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    #1

    Deciphering complicated sentences

    Could a teacher please help me decipher this sentence?
    "So unreliable was the rank and file of the eighteenth-century Prussian army that military manuals forbade camping near a woods or forest: The troops would simply melt away into the trees."

    I found two subjects

    subject to the left: rank
    Right: file
    Verb: was
    please tell me if I am right. Also please help me with the modifiers and help me understand why they are modifiers.

    thank you.
    Last edited by Rover_KE; 15-Sep-2015 at 18:44. Reason: Enlarging font size.

  1. Piscean's Avatar
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    #2

    Re: Deciphering complicated sentences

    The subject of the verb 'was' is 'the rank and file (of the eighteenth century Prussian army). The words in brackets are a preposition phrase used adjectivally to modify the rank and file.

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    #3

    Re: Deciphering complicated sentences

    The subject is "the rank and file of the eighteenth-century Prussian army", "was" is a linking verb, "So unreliable" a complement inverted for emphasis from "The rank and file of the eighteenth-century Prussian army was so unreliable".
    Last edited by Rover_KE; 16-Sep-2015 at 12:17. Reason: Deleting unnecessary quote.
    I'm not a teacher and I'm not a native speaker of English.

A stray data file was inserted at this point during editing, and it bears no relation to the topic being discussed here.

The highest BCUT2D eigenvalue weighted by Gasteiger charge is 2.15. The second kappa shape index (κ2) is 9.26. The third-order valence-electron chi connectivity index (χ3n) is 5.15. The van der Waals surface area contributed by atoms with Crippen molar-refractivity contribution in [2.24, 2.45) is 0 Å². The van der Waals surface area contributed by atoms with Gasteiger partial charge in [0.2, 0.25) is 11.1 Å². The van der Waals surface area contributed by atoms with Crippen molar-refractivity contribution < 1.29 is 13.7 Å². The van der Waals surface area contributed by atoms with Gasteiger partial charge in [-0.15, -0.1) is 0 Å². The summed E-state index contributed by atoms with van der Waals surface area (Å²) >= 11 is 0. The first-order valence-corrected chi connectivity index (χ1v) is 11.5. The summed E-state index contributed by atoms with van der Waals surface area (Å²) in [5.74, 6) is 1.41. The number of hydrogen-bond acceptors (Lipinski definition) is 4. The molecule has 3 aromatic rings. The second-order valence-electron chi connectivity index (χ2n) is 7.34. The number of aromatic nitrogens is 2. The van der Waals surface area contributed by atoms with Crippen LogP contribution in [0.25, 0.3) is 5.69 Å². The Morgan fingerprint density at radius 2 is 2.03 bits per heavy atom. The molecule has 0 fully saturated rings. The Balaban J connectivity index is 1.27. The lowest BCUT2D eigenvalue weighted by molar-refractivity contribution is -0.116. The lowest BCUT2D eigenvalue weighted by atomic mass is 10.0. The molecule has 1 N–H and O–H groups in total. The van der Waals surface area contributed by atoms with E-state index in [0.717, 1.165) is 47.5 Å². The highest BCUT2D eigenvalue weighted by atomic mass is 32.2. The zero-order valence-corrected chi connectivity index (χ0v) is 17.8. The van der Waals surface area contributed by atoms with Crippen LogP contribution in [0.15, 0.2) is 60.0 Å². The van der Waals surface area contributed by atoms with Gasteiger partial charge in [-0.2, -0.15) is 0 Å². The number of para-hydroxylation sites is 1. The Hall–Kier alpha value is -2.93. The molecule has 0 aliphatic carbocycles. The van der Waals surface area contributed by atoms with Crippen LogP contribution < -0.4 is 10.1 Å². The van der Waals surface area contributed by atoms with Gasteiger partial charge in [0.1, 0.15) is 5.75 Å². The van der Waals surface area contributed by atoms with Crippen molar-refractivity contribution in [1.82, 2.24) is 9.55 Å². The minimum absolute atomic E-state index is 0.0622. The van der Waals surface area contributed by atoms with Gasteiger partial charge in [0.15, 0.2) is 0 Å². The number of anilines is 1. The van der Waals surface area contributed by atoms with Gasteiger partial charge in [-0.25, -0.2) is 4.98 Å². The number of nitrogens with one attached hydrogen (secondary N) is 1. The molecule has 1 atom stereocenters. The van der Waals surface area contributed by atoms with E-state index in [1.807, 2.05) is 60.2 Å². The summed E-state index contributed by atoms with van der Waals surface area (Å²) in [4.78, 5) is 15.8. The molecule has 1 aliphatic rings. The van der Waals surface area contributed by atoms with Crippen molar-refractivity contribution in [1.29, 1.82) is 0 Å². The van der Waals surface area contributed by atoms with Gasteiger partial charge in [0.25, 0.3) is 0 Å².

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    #4

    Re: Deciphering complicated sentences

    Here I expected the question to be about what "melt away into the trees" meant.

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    #5

    Re: Deciphering complicated sentences

    ***** NOT A TEACHER *****


    Hello, S.A.:

    Thanks to the other posters' insight, I think that I am ready to contribute to your thread.

    My teachers told me that it is easier to analyze a sentence if one simplifies it.

    So let's return your sentence to the regular order and delete some unnecessary words ("unnecessary" for analysis, that is).

    "The rank and file of the army was so unreliable that manuals forbade camping near a woods: The troops would melt away."

    In my opinion:

    The (complete subject) is "The rank and file of the army."
    The (linking) verb is "was."
    "Unreliable" is an adjective that refers to the complete subject (that is to say: "The unreliable rank and file of the army").
    "so" = adverb that modifies "unreliable."
    "that" = subordinating conjunction that introduces "manuals forbade camping near a woods."

    And what about "The troops would melt away?"

    I want to thank you for forcing me to check my books. I think (think!) that I can explain that.

    Notice the colon (:) after the word "woods."

    If I understand my books correctly, sometimes a writer will use a colon as a substitute for a conjunction. Why? Because it's simply more dramatic.

    Which construction do you think is more effective in grabbing your attention?

    a. Manuals forbade camping near a woods because the troops would melt away [gradually run away].
    b. Manuals forbade camping near a woods: the troops would melt away.

    IF my idea is correct, then I owe credit to: Tom McArthur and Feri McArthur, The Oxford Companion to the English Language (1992), Oxford University Press, page 232. I love their comment that sometimes a colon is substituted for a conjunction in order to "produce a staccato ... effect."
    Last edited by TheParser; 16-Sep-2015 at 13:34.

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    #6

    Re: Deciphering complicated sentences

    Thank you guys for the comments. As I looked over the sentence again I wondered would ' troops' not also be a subject?

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    #7

    Re: Deciphering complicated sentences

    Yes it is. New clause, new subject.

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